Treatment of ulcerative colitis with high-dose 5-aminosalicylic acid enemas.
ABSTRACT This study is a double-blind controlled trial in 86 patients of the efficacy of retention enemas containing 4 g 5-aminosalicylic acid (5-ASA), believed to be the active metabolite of sulphasalazine, compared with retention enemas of 100 mg of hydrocortisone for the topical treatment of mild or moderate ulcerative colitis. 5-ASA enemas given to 44 patients were significantly more effective than hydrocortisone enemas given to 42 patients, and produced 93, 93, and 77% remission in clinical, sigmoidoscopic, and histological terms, respectively, compared with corresponding remission rates of 57, 54, and 33% in the hydrocortisone treated patients.
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ABSTRACT: Recently, mucosal healing (MH) is regarded as an important treatment goal in ulcerative colitis (UC). 5-Aminosalicylates (5-ASA) are the standard treatment in mild-to-moderate UC, but the effect on MH is less known. The aim of this study was to systematically review the medical literature in order to compare different preparations of 5-ASA for the effect on MH. We conducted a structured search of PubMed and the Cochrane Central Register of Controlled Trials to identify randomized controlled clinical trials with 5-ASA in UC providing data about MH. We calculated the sample size-weighted pooled proportion of patients with MH, and performed meta-analysis of head-to-head comparisons. Out of 645 hits, we included 90 treatment arms, involving 3977 patients using oral 5-ASA (granulate and tablets) and 2513 patients using rectal 5-ASA (suppositories, enema, and foam). Overall, 43,7% of 5-ASA treated patients achieved MH (oral 36,9%; rectal 50,3%). In oral studies, 49% of patients using granulate (7 treatment-arms) achieved MH compared to 34,9% using tablets (43 treatment-arms). In rectal studies the proportion of MH was 62% for suppositories (eight treatment arms), 51% for foam (nine treatment arms), and 46% for enema (23 treatment arms), respectively. 5-ASA preparations achieved MH in nearly 50% of UC patients. There were no significant differences in MH between the various 5-ASA agents, either in the oral or the rectal treatment groups. (Inflamm Bowel Dis 2012;).Inflammatory Bowel Diseases 03/2012; 18(11):2190-8. · 5.12 Impact Factor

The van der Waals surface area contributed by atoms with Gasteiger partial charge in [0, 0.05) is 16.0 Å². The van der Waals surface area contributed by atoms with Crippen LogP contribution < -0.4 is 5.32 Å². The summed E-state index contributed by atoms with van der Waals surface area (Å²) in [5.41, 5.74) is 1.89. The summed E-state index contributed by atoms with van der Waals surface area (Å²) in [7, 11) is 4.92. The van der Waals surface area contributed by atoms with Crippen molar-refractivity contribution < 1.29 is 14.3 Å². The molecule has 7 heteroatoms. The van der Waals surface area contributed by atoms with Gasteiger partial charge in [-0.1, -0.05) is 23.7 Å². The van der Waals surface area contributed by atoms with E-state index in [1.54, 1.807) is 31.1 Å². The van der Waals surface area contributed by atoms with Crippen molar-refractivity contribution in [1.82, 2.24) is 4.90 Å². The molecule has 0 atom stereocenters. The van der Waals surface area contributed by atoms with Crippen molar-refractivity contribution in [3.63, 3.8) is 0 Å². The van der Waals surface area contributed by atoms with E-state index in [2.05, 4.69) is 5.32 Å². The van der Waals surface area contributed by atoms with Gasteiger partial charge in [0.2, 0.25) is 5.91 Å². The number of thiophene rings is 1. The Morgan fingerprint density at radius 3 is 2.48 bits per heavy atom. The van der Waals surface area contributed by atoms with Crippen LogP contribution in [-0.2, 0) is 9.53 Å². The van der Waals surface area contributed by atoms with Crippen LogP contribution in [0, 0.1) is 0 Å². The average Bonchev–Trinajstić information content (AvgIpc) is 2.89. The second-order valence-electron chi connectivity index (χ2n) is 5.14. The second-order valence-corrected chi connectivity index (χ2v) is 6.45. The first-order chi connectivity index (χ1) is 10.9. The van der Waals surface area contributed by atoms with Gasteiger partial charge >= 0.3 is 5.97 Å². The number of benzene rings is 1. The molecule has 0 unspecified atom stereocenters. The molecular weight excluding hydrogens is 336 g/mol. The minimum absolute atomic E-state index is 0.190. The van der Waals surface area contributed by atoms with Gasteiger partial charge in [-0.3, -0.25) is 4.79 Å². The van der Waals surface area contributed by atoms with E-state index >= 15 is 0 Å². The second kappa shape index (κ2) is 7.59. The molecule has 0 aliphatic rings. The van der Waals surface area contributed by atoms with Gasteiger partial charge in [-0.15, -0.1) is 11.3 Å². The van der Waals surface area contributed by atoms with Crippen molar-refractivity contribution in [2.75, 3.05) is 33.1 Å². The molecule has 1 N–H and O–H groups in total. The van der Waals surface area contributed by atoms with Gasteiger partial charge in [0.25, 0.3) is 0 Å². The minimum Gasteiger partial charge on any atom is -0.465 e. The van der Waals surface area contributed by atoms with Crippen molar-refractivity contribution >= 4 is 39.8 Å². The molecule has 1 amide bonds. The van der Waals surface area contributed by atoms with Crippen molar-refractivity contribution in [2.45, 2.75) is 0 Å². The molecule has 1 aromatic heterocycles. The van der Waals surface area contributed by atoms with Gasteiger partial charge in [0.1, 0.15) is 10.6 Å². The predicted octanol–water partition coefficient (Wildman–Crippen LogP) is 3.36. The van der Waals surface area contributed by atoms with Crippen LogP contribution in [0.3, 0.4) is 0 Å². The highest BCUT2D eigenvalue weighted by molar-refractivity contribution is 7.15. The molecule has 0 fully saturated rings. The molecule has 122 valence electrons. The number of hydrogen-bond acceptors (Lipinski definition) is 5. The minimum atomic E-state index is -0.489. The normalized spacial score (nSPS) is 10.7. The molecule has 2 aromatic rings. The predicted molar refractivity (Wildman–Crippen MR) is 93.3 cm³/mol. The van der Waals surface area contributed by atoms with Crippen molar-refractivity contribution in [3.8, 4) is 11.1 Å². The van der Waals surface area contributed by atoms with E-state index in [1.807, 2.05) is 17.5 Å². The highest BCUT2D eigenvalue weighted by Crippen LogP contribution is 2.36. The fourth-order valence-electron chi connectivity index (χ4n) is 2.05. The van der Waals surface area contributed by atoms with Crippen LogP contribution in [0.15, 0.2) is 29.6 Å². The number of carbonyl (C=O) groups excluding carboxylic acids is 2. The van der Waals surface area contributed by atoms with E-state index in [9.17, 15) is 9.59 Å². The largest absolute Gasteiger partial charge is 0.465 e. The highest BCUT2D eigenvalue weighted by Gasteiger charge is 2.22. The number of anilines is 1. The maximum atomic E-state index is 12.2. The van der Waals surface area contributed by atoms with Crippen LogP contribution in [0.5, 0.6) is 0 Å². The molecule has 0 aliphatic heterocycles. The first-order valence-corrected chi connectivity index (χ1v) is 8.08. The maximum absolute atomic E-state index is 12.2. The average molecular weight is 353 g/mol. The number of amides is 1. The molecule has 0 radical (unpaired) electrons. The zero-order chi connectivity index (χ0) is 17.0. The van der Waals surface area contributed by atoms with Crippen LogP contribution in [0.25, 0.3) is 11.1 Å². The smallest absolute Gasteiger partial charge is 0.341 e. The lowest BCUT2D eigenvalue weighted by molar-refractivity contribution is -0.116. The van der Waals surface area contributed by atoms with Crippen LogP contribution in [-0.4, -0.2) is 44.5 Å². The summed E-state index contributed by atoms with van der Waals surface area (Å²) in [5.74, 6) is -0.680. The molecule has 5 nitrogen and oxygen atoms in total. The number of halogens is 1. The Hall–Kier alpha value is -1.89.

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ABSTRACT: Abstract Objectives. Ulcerative colitis (UC) is a chronic, relapsing and remitting intestinal inflammatory disorder. Zinc is known to be efficacious for the repair of damaged tissue and has been shown to protect against gastric ulceration. This study focused on Polaprezinc (PZ), N-(3-aminopropionyl)-L-histidinato zinc, which accelerates ulcer healing through actions such as prostaglandin-independent cytoprotection and antioxidative activity. Methods. In this randomized, placebo-controlled, investigator-blinded trial, 28 patients with active UC at The Jikei University Hospital were randomly divided into two groups: one treated with a 150 mg PZ enema (n = 18) and the other not treated with a PZ enema (n = 10). All patients received usual induction therapy. Clinical symptoms, endoscopic findings and histological findings were evaluated at entry and one week later. Results. In the PZ group, modified Matts' endoscopic scores were significantly improved after treatment compared to baseline in the rectum (p = 0.004), sigmoid colon (p = 0.03) and descending colon (p = 0.04). In the non-PZ group, scores were not significantly improved in the rectum (p = 0.14) and descending colon (p = 0.34), but were improved in the sigmoid colon (p = 0.04). In the PZ group, the Mayo scores at baseline and at Day 8 were 9.1 ± 1.6 and 5.8 ± 2.7 (p = 0.00004), respectively, and in the placebo group, the scores were 8.9 ± 1.7 and 7.4 ± 2.1 (p = 0.009), respectively. Clinical response or remission was significantly better in the PZ group (71%) than in the placebo group (10%). Conclusions. A zinc-carnosine chelate compound, PZ, enema may become a useful new add-on treatment to accelerate mucosal healing in UC.Scandinavian Journal of Gastroenterology 11/2013; · 2.33 Impact Factor
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ABSTRACT: In recent decades, the prominent role of endoscopy in the management of ulcerative colitis (UC) has been translated into the concept of mucosal healing (MH) as a fundamental therapeutic end-point. This is partially the consequence of growing evidence of a positive prognostic role of MH on the disease course and partially due to market cues indicating a higher rate of MH in patients treated by novel potent biologic agents. The aim of the present review is to clarify the current knowledge of MH in UC, analyzing the definition, the putative prognostic role and the association of MH with the current drugs used to treat UC patients. Because solid data about the management of UC patients based solely on the healing of the mucosa are not yet available, a tailored approach for individual patients thatconsiders the natural history of UC and the presence of prognostic indicators of aggressive disease is desirable. Consequently, unnecessary examinations and treatment would be avoided and restricted to UC patients who require the maximum amount of effort to affect the disease course in the short and long term.World journal of gastrointestinal pathophysiology. 05/2014; 5(2):54-62.